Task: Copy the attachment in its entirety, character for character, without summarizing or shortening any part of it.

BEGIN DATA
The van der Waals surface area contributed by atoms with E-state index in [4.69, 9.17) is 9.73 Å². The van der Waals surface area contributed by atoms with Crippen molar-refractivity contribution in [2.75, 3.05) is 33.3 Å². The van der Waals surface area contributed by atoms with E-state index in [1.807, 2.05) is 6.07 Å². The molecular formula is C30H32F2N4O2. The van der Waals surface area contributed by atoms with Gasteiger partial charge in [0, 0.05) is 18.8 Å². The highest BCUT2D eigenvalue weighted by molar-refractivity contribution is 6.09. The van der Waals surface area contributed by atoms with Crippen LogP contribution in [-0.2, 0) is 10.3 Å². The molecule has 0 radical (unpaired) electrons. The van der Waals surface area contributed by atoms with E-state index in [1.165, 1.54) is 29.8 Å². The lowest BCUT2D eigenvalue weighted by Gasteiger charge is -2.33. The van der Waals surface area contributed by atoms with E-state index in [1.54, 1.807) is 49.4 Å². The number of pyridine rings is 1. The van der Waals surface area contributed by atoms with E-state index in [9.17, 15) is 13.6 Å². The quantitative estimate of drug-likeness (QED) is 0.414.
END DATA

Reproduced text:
The van der Waals surface area contributed by atoms with E-state index in [4.69, 9.17) is 9.73 Å². The van der Waals surface area contributed by atoms with Crippen molar-refractivity contribution in [2.75, 3.05) is 33.3 Å². The van der Waals surface area contributed by atoms with E-state index in [1.807, 2.05) is 6.07 Å². The molecular formula is C30H32F2N4O2. The van der Waals surface area contributed by atoms with Gasteiger partial charge in [0, 0.05) is 18.8 Å². The highest BCUT2D eigenvalue weighted by molar-refractivity contribution is 6.09. The van der Waals surface area contributed by atoms with Crippen LogP contribution in [-0.2, 0) is 10.3 Å². The molecule has 0 radical (unpaired) electrons. The van der Waals surface area contributed by atoms with E-state index in [1.165, 1.54) is 29.8 Å². The lowest BCUT2D eigenvalue weighted by Gasteiger charge is -2.33. The van der Waals surface area contributed by atoms with E-state index in [1.54, 1.807) is 49.4 Å². The number of pyridine rings is 1. The van der Waals surface area contributed by atoms with E-state index in [9.17, 15) is 13.6 Å². The quantitative estimate of drug-likeness (QED) is 0.414.